George R. R. Martin Interview
Author of A Game of Thrones
JMW: Hello. This is Jean-Marie Ward for BuzzyMag.com. With me today is best-selling author George R.R. Martin. Welcome, George.
George R.R. Martin: Hi. Glad to be here.
JMW: We’re so glad to have you here. You’ve got so many things going on in your writing life. What prompted you to get into the theater business?
George R.R. Martin: Well, it was barbecue, actually, was how it started. I went out one day to pick up some barbecue at a local restaurant in Santa Fe, New Mexico where I live. And I was leaving the barbecue place with a couple slabs of ribs for myself and my wife and our friends.
And I went out the back way. And when you go out the back way from this particular joint, you find yourself facing the Jean Cocteau Theater, which is this iconic little art theater in Santa Fe that has been there since 1984, but had been closed since 2006. It’s only about ten minutes from my house.
And I saw it and it had a big “For Sale” or “Lease” sign on the front of it. And I thought “You know? Why doesn’t someone reopen that place? I love that little theater.” I saw so many movies there. I saw Woody Allen movies there and Spike Lee movies there. I saw the Rocketeer there. I have great memories of going to the Cocteau. Why doesn’t somebody reopen that? And then it occurred to me “Why don’t I reopen that”?
So I got home and just called up my realtor. And said “You know, the building with the Jean Cocteau in it is sitting there and it’s largely empty. Find out how much they want for it.” And I was startled to discover it had been on sale for three years. The price had been dropping and dropping.
And I looked into it and said “What the hell”? So, I bought it and we reopened it on August 9th. The community really seems to have embraced it. I’ve gotten so many great compliments from people who have thanked me for reopening the Jean Cocteau.
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We’re showing a very eclectic mix of films. Art house films and science fiction films and fantasies. Old films, new films, some black and white films. We’re going to do some silent films in the mix. We’ve got midnight shows. We’ve got our first kiddie matinee coming up with Abbott and Costello Meets Frankenstein. Kids under 12 for free.
And we have live music and we’re going to have magic. So, it’s a real asset to the community, I think. And it’s fun for me and it’s giving employment to a dozen people, which is also very good in this economy, I think. I’m proud of what we’re doing with the Jean Cocteau. I hope it keeps going for a long, long time.
JMW: But I’m curious. What was the biggest surprise you encountered in bringing this theater back to life?
George R.R. Martin: I don’t know that I can call it a “surprise,” but I’ve certainly learned a lot about how the business works that I did not previously know. I had worked in television and film for decades going back to the mid ’80s. I’ve written movies, I’ve written television shows. But all of my experience has been on the creative side of it, the side of making the movies and making the television shows.
I knew absolutely nothing about the whole distribution and exhibition side of it. I’m seeing the business now through a very different lens from the lens at the other side and understanding what happens and how movies get into the theaters. And how people make money off that with increasing difficulty, by the way.
I think the single screen movie theater like the Jean Cocteau, the small theater that’s not part of any chain, is an endangered species. And those of you who are viewers who have them in their towns should support them because they’re going out of business from coast to coast, unable to compete with the economics of the huge 27-screen megaplex at the mall.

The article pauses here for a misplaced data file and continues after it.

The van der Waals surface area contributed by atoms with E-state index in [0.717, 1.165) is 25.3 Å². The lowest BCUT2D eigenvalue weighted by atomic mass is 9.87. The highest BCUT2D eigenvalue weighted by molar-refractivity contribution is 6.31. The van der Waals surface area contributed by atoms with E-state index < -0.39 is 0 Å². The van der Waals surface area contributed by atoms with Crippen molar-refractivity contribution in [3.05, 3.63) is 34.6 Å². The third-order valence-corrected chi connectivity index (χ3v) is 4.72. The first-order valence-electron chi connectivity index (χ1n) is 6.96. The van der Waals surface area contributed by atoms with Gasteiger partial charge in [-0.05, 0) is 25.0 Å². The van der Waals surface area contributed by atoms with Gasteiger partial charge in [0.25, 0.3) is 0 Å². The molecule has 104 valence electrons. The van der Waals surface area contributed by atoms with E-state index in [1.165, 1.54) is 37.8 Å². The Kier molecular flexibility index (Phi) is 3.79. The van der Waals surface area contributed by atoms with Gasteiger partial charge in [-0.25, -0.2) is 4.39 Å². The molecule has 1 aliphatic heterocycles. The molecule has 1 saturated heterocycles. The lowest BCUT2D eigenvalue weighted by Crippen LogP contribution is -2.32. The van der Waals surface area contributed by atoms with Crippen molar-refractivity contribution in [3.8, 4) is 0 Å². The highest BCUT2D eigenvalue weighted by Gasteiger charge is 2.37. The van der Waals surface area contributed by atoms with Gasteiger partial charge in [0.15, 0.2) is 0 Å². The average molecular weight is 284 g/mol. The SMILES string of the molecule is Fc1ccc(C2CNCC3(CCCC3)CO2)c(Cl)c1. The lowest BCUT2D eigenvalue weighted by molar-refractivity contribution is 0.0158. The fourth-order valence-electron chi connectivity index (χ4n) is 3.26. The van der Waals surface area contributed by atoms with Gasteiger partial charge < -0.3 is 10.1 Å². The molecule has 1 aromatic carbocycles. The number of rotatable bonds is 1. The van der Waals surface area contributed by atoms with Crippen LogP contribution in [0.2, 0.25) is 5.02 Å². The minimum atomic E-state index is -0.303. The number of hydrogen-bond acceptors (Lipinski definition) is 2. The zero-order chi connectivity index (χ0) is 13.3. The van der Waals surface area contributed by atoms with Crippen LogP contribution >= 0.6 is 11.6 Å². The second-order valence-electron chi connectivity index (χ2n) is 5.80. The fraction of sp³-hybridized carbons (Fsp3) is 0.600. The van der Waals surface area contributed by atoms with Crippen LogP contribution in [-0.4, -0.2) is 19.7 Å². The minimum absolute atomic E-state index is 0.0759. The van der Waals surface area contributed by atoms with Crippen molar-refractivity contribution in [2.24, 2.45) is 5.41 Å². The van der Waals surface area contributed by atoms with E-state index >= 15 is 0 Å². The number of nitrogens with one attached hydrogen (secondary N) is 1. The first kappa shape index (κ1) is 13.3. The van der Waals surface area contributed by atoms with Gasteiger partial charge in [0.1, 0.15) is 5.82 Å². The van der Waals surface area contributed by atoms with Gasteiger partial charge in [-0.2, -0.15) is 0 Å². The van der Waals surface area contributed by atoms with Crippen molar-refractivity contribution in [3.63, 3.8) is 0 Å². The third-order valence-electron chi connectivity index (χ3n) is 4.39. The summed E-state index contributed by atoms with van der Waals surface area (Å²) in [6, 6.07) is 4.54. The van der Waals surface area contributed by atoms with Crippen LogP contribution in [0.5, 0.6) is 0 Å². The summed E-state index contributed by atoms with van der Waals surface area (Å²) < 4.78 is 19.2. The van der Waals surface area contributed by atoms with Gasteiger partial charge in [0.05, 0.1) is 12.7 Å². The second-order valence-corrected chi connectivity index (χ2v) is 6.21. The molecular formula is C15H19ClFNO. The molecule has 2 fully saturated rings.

And I love those little theaters. I grew up watching movies in the small theaters of Bayonne, New Jersey. The DeWitt, the Lyceum and the Plaza, all gone now. And great ’30s movie palaces. So many of them are derelict or gone or have been knocked down.
These are treasures. These are the cathedrals of the cinema. We should be preserving them. And the little theaters in the little towns, too, were once the hearts of those towns. And now, the heart has been ripped out.
Netflix is great, television is great. But there’s something special and unique and exciting about watching a movie with an audience. It’s a communal experience. It’s something that you all share together. And you lose that when everybody is just watching the same movie, sitting in their Barcalounger at home in their underwear.
So, go to your local movie theater. Support the local cinema.
JMW: Getting back to Ice and Fire. Because I know our viewers will not forgive me if I don’t ask you a couple questions about that. When did you realize the saga was going to take your career in a new direction and lift it to a new level?
George R.R. Martin: Well, it’s actually lifted it to like six new levels. I think everyone comes as a little bit of a surprise to me, except maybe the first one. When I first wrote this in the early to mid-’90s, completed and delivered the first one in ’95 and it came out in ’96, my main hope was that it would get my career back on track. Because my career as a novelist had been derailed.
I had a very healthy career in science fiction and fantasy in the late ’70s and early ’80s with a series of novels, each of which have been more successful than the one before. Until I wrote my fourth book The Armageddon Rag, which, while critically acclaimed, was a very poor seller.
And the commercial failure of The Armageddon Rag essentially made me unsaleable. Nobody wanted my fifth novel. I went to Hollywood and worked in television on “Twilight Zone” and “Beauty and the Beast” partly out of choice because it was an exciting new opportunity. And also partly out of necessity, because I couldn’t get anyone to buy the fifth book that I was writing.
So, after ten years there, I was kind of returning to prose with Ice and Fire and of course, I was hoping that The Armageddon Rag experience would not be repeated. Because if it had been, I don’t know, I might have had to change my name or start my career all over again. The book field is like Hollywood in some ways. It’s merciless here. You’re only as successful as your latest book or movie or television show.